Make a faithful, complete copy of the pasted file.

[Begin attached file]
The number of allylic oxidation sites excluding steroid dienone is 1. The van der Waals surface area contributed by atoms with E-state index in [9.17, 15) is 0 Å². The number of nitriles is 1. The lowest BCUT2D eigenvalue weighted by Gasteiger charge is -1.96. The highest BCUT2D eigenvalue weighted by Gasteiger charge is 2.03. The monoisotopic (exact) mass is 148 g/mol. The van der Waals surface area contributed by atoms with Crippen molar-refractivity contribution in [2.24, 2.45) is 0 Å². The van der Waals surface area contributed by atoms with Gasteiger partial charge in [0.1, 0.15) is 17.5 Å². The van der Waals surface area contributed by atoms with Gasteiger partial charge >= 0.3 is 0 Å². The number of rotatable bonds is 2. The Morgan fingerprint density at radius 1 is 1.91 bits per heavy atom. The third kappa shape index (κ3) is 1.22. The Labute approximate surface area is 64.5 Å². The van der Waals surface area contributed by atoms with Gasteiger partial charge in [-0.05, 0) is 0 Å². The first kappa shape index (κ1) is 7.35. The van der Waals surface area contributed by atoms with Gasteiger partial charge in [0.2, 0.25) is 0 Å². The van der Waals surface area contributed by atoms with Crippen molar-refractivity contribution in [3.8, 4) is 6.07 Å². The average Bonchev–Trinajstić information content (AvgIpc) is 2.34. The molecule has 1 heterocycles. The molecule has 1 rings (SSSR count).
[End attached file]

The number of allylic oxidation sites excluding steroid dienone is 1. The van der Waals surface area contributed by atoms with E-state index in [9.17, 15) is 0 Å². The number of nitriles is 1. The lowest BCUT2D eigenvalue weighted by Gasteiger charge is -1.96. The highest BCUT2D eigenvalue weighted by Gasteiger charge is 2.03. The monoisotopic (exact) mass is 148 g/mol. The van der Waals surface area contributed by atoms with Crippen molar-refractivity contribution in [2.24, 2.45) is 0 Å². The van der Waals surface area contributed by atoms with Gasteiger partial charge in [0.1, 0.15) is 17.5 Å². The van der Waals surface area contributed by atoms with Gasteiger partial charge >= 0.3 is 0 Å². The number of rotatable bonds is 2. The Morgan fingerprint density at radius 1 is 1.91 bits per heavy atom. The third kappa shape index (κ3) is 1.22. The Labute approximate surface area is 64.5 Å². The van der Waals surface area contributed by atoms with Gasteiger partial charge in [-0.05, 0) is 0 Å². The first kappa shape index (κ1) is 7.35. The van der Waals surface area contributed by atoms with Gasteiger partial charge in [0.2, 0.25) is 0 Å². The van der Waals surface area contributed by atoms with Crippen molar-refractivity contribution in [3.8, 4) is 6.07 Å². The average Bonchev–Trinajstić information content (AvgIpc) is 2.34. The molecule has 1 heterocycles. The molecule has 1 rings (SSSR count).